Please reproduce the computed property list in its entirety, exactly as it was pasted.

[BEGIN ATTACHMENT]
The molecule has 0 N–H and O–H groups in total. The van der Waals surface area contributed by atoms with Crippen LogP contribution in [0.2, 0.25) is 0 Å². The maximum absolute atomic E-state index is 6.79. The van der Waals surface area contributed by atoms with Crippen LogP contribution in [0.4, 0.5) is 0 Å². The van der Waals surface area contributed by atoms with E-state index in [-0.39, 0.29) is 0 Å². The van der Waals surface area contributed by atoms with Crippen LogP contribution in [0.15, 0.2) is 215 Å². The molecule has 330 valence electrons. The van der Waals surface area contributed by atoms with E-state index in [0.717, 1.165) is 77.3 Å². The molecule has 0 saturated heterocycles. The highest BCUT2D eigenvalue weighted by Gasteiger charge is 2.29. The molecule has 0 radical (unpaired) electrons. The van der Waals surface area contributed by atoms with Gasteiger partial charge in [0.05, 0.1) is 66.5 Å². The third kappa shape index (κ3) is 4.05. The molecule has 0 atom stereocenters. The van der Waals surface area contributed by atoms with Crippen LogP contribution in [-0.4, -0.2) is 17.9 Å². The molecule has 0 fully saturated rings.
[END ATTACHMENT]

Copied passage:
The molecule has 0 N–H and O–H groups in total. The van der Waals surface area contributed by atoms with Crippen LogP contribution in [0.2, 0.25) is 0 Å². The maximum absolute atomic E-state index is 6.79. The van der Waals surface area contributed by atoms with Crippen LogP contribution in [0.4, 0.5) is 0 Å². The van der Waals surface area contributed by atoms with E-state index in [-0.39, 0.29) is 0 Å². The van der Waals surface area contributed by atoms with Crippen LogP contribution in [0.15, 0.2) is 215 Å². The molecule has 330 valence electrons. The van der Waals surface area contributed by atoms with E-state index in [0.717, 1.165) is 77.3 Å². The molecule has 0 saturated heterocycles. The highest BCUT2D eigenvalue weighted by Gasteiger charge is 2.29. The molecule has 0 radical (unpaired) electrons. The van der Waals surface area contributed by atoms with Gasteiger partial charge in [0.05, 0.1) is 66.5 Å². The third kappa shape index (κ3) is 4.05. The molecule has 0 atom stereocenters. The van der Waals surface area contributed by atoms with Crippen LogP contribution in [-0.4, -0.2) is 17.9 Å². The molecule has 0 fully saturated rings.